Taste is a common unifier across boundaries. And the first basics of cooking is taste, believes Chef Ranveer Brar, one of the celebrated chefs who has worked with brands like Taj Hotels, Novotel and other global properties. Brar believes that any restaurant has to be based on respect- the respect for the staff and the food.
Recently Brar was seen as a judge on Masterchef India. He is running two restaurants in Boston and the third one is coming up in Boston in the next spring and one in India hopefully very soon.
“My favourite part of cooking is never doing the same thing twice. I will never cook the same food twice; I will add a little bit to see what comes out of it or less or will completely cook a different thing,” says chef Brar.
Nafasat as ‘labour’ and ‘Passion’ intense job
When one talks about Lucknawi food, there is a pre-conceived notion that Lucknawi food is all about Kebabs and Biryani. But in India in general and particularly in Lucknow, there is a lot of stress on seasonality.
And the whole concept of Ganga-Jamuni aspect has never really come to limelight when it comes to food. Lucknow has a very rich Kayasth food heritage and that has never really come out, shares Chef Brar.
‘Chaat’ the most loved street food of India first started in the cities of Agra, Mathura, Benaras and Lucknow, but actually has not been given its due credit. In culinary history, whichever area was ruled by the Mughal, a fine grain of Mugahalism could be found everywhere. However, every place has picked up that cuisine, nurtured it and created a new aspect of it and ‘Lucknow’ has created that aspect of ‘Refinement’ or ‘Nafasat’. And that ‘Nafasat’ is not easy to bring as it is a labour and passion intensive job, but it’s not that it’s impossible, points Chef Brar.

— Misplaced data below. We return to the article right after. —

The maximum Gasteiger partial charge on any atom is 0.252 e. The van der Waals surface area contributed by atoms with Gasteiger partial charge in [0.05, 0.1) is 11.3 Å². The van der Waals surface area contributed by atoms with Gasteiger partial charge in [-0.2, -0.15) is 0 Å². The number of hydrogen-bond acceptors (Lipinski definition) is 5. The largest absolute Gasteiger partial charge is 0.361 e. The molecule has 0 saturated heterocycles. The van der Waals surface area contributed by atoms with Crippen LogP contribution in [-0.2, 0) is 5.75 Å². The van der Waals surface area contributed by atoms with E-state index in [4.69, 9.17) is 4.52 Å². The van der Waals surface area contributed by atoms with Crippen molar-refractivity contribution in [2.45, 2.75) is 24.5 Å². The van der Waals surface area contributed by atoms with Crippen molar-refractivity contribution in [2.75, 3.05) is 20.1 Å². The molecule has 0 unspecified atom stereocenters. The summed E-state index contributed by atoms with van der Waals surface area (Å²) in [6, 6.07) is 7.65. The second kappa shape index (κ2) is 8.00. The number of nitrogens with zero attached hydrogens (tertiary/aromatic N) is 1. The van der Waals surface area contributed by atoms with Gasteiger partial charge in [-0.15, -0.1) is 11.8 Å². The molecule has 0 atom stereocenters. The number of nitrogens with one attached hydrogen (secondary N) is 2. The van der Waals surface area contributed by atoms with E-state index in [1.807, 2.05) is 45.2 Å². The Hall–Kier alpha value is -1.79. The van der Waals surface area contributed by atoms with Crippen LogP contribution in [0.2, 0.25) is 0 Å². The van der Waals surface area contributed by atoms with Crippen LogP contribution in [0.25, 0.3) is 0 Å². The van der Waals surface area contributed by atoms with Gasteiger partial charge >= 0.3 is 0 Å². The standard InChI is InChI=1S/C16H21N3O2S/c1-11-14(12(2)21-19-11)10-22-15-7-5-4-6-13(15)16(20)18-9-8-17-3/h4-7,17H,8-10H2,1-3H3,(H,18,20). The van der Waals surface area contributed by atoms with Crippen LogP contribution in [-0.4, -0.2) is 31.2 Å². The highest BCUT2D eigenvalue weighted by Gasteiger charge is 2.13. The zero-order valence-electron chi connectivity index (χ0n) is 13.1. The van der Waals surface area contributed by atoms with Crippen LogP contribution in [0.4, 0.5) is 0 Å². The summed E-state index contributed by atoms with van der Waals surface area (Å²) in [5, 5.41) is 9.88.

However, in today’s world, the value of refinement isn’t that much. And that’s the reason why Lucknawi food doesn’t make it to the restaurants as compared to other food.
Future of Indian cuisine
In food, you should always give people what they want and regional cuisine is the future. We can’t deny that people today want an understanding of the regional cuisine. For a long time in India, we have lived across political boundaries and that has defined food, but today, we understand that food is an offshoot of culture.
And according to Celebrity Chef Michael Swamy,"Cuisine in India is moving towards progressive Indian cuisine trend. Chefs and restaurateurs are today focusing more on food plating, food techniques and more creative cuisine. Today, it is very important to involve senses and deliver new experiences to people."
And hence, the political boundaries do not do justice to food. Food is cultural- sub cultural, regional and sub regional. So, there is a clear need in the market for everybody to connect to their roots and the chefs should fulfil that need by going regional.